Amazona aestiva (True Parrot) Hematologic Parameters in the Coastal Region of São Paulo State
World Small Animal Veterinary Association World Congress Proceedings, 2009
N.J. Camargo; J.I. Menezes-Junior; P.N. Rosato; C.A. Lucidi; C.C. Nascimento
Wild Animals Triage Center, Mata Atlântica Lello-Unimonte Shelter. Centro Universitário Monte Serrat University Center, São Vicente, Brazil


The Amazona aestiva, popularly known as the True Parrot is classified in the order Psittaciformes, family Psittacidae and genus Amazona, occupying an area in the Brazilian territory that goes from the Northeast Region to Rio Grande do Sul (Godoy, 2008). These birds have in average 40 cm of length and 450 g of weight. They are easily identified by the color of their feathers: yellow on the head, green on the neck and body, and red on the final third of the wings and on the tail (Sick, 1997). Parrots, parakeets and macaws are commonly kept out of their natural environment, being considered as pet animals, a term used for dogs and cats that have been domesticated by men (Werther, 2008). The maintenance of wild fauna in domestic captivity has been increasing over years, and it is important to notice that in this situation, animals are susceptible to a variety of diseases. According to Benez (2001), birds present the ability to hide and conceal symptoms, making it harder to diagnose the disease on its initial stages, and consequently decreasing the chances of treatment and healing. The use of laboratorial data is important to clarify some diagnoses, specially on stages in which symptoms are not very evident, as well as when monitoring the efficacy of a treatment. Among the most important laboratorial tests in avian clinics we find hematologic and biochemistry parameters (Rupley, 1999). Current reference ranges used for the interpretation of hematologic findings were determined in a variety of Brazilian regions or are actually from foreign literature. Considering the variations between environmental, nutritional and handling conditions, as well as how these variables influence laboratorial parameters, it becomes necessary to standardize specific reference ranges for each region. This should avoid misinterpretation of laboratorial data, and possible fatal mistakes that could lead to the patient's death due to inadequate treatment. The present study is designed to better define hematologic reference ranges for the species Amazona aestiva in the coastal region of São Paulo State, Brazil.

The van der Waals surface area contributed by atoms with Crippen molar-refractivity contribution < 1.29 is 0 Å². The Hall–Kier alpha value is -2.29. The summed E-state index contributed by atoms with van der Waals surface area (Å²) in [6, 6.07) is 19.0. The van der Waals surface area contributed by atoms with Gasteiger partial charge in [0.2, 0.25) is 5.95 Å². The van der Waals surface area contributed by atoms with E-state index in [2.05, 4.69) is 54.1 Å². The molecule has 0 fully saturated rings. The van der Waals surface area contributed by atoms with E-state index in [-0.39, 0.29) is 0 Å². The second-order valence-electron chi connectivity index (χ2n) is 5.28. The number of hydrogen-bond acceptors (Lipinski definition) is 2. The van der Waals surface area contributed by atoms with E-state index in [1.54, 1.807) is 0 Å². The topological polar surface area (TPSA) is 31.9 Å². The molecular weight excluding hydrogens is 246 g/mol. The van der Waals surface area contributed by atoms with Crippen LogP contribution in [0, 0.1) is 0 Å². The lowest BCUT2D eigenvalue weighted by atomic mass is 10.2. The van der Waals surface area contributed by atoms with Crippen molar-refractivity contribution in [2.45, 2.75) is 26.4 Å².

Materials and Methods